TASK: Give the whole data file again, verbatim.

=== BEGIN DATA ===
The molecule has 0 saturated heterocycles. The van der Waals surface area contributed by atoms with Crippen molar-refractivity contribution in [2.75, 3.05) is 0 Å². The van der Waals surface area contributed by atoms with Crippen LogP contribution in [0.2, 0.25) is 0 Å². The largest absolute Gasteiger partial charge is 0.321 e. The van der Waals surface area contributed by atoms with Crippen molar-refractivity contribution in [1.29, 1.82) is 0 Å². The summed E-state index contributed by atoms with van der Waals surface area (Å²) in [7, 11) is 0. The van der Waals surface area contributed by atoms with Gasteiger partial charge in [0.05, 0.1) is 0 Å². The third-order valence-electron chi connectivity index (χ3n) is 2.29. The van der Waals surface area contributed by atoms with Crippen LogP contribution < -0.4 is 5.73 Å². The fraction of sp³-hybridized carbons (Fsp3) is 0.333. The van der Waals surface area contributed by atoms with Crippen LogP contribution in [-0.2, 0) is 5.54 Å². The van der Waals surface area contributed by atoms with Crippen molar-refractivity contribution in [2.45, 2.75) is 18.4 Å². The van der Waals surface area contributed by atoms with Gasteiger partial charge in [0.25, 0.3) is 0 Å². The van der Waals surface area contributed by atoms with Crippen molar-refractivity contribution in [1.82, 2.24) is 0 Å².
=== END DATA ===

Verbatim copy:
The molecule has 0 saturated heterocycles. The van der Waals surface area contributed by atoms with Crippen molar-refractivity contribution in [2.75, 3.05) is 0 Å². The van der Waals surface area contributed by atoms with Crippen LogP contribution in [0.2, 0.25) is 0 Å². The largest absolute Gasteiger partial charge is 0.321 e. The van der Waals surface area contributed by atoms with Crippen molar-refractivity contribution in [1.29, 1.82) is 0 Å². The summed E-state index contributed by atoms with van der Waals surface area (Å²) in [7, 11) is 0. The van der Waals surface area contributed by atoms with Gasteiger partial charge in [0.05, 0.1) is 0 Å². The third-order valence-electron chi connectivity index (χ3n) is 2.29. The van der Waals surface area contributed by atoms with Crippen LogP contribution < -0.4 is 5.73 Å². The fraction of sp³-hybridized carbons (Fsp3) is 0.333. The van der Waals surface area contributed by atoms with Crippen LogP contribution in [-0.2, 0) is 5.54 Å². The van der Waals surface area contributed by atoms with Crippen molar-refractivity contribution in [2.45, 2.75) is 18.4 Å². The van der Waals surface area contributed by atoms with Gasteiger partial charge in [0.25, 0.3) is 0 Å². The van der Waals surface area contributed by atoms with Crippen molar-refractivity contribution in [1.82, 2.24) is 0 Å².